Dae Lim or Dae Rim?

Discussion in 'Stove Forum' started by Afterburner, Nov 4, 2018.

  1. Afterburner

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    Annby stoves and their part are have most often marked with text 'Dae Rim' which in Korean is 대림 That text that I found from this instruction: https://classiccampstoves.com/threads/annby-no-l747-from-daelim-gas-co.9063/

    Google translates 대림 to Dae Lim. Character 'ㄹ' can be interpreted to be 'l' or 'r'. I am not sure if there is some reason/rule for that? :doh:

    So 대림 can be 'Dae Rim' and/or 'Dae Lim'. Company seems to prefer for 'Dae Rim'. Maybe for some parts the translator has converted 대림 to 'Dae Lim' so that why some parts have a text 'Dae Lim' on them.

    I ended up to this from my VERY preliminary try to study Korean alphabets. So maybe above is not so correct information. Maybe some our Korean member could help us with this matter. [-o<
     
  2. kerophile

    kerophile United Kingdom SotM Winner Subscriber

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  3. Afterburner

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    Maybe foreman had told to employee to make roarer heads and stamp them whit text 대림 Employee Romanized text to 'Dae Lim' not to 'Dae Rim'.
     
  4. Afterburner

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    One Dae Lim company seems to be a big construction & Petrochemical Company.: http://www.daelim.co.kr/eng/daelim/overview/Intro.do Maybe that company didn't made stoves.:-s

    Search brings few smaller Dae Rim companies from Korea so maybe one of them manufactured Annby stoves. :-k

    Truly now we need consultation from our Korean members to open up this matter more.
     
  5. Doc Mark

    Doc Mark Subscriber

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    Greetings, All,

    I wonder of our excellent member, @gunsoo, can help with that? What say you, Gunsoo!! Thanks for any help you can offer! Take care, and God Bless!

    Every Good Wish,
    Doc
     
  6. Afterburner

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    We need to wait help from @gunsoo in this matter...

    Also it would be interesting to know if 'Dae Rim' / 'Dae Lim' and 'Annby' has some more meaning that just a name.

    Many Korean company names have some meaning and their original name comes from Hanja character which has some etymological meaning.

    Like car brand name "Hyundai" comes from Korean hanja word 現代 , which means "modernity" and Samsung comes from Korean hanja word Samsung () , which means "tri-star" or "three stars". The word "three" represents something "big, numerous and powerful".

    https://en.wikipedia.org/wiki/Hyundai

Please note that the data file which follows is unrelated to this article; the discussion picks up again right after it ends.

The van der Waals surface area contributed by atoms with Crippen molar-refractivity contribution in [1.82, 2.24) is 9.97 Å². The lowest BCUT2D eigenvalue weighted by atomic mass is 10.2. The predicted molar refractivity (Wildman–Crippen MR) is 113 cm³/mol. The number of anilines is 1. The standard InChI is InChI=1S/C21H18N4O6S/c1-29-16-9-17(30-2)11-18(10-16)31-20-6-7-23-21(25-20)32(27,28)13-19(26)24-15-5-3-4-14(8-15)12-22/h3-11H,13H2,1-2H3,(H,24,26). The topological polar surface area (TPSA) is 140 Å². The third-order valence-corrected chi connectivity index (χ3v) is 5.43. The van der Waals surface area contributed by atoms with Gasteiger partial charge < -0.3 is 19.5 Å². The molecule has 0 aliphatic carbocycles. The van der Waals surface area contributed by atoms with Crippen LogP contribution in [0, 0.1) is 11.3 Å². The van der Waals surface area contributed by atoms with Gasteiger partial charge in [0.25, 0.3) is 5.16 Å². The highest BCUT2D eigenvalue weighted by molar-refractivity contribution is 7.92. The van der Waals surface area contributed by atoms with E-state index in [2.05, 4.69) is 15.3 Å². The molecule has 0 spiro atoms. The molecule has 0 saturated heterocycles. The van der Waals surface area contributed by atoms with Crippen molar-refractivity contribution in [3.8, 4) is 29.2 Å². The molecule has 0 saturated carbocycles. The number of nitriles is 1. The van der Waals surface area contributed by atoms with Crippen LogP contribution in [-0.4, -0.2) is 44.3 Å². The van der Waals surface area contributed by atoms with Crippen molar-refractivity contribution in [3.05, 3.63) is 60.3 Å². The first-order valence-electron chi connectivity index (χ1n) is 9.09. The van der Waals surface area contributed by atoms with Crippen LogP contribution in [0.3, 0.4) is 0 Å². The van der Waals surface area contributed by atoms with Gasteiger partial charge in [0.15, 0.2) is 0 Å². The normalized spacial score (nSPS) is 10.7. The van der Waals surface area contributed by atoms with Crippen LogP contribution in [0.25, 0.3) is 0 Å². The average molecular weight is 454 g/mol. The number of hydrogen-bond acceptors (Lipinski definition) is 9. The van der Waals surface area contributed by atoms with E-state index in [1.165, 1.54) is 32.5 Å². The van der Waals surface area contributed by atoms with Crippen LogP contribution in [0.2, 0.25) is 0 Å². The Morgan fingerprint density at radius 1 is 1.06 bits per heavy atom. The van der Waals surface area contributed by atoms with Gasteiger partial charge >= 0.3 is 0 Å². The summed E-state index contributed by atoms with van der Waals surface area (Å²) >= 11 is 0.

https://en.wikipedia.org/wiki/Samsung
     
  7. Yun¹²⁴ Korea, Republic of

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    Hello, everybody
    I think I can tell something what you're looking for Korean and Hangul as the grammar if you still have some curiosities about it, yet pls be informed I'm not an English speaker.
    Yun¹²⁴
     
  8. Jeopardy

    Jeopardy Subscriber

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    That sounds like it is a common idea in the Far East then. Mitsubishi translates from Japaneses as "three diamonds" and their logo is a three pointed star made up of diamonds.
    Strange that 3 implies big , numerous or powerful when the Oriental character for four is avoided as much as possible because of the similarity to the character for death.

    Regards
    John
     
  9. Ed Winskill

    Ed Winskill United States Subscriber

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    Then there's the 3 Crowns....
     
  10. Yun¹²⁴ Korea, Republic of

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    Dear Afterburner,
    In Korean and Hangul, technically we have very few difference for the pronunciation for R & L even in Korean character [ㄹ], However it's totally meaningless in today's Korean so nobody cares it.
    In short, [ㄹ] from [대림] would be written in English as R or L as the speakers want, but I personally think L is the closer than R.

    However in this case, she had wanted to be called as DaeRim instead, but it's meaningless to know the reason why.

    Korean was not originally from Roman characters like roman alphabets, so it's really not possible to be trans-formed with the exact same pronunciation.
    It's almost impossible to explain better due to my poor English but hope now all is clear..

    It's feel pity, now all the Brass-stove manufacturers have been collapsed so there is no brand new productions anymore in Korea.
     
  11. Ed Winskill

    Ed Winskill United States Subscriber

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    A very clear explanation. The limits of transliteration between alphabets.

    I think transliteration is the right word. It is difficult to exactly preserve phonetic values even between lettering systems that have a common Indo-European origin, such as the Latin, Greek, and Cyrillic alphabets.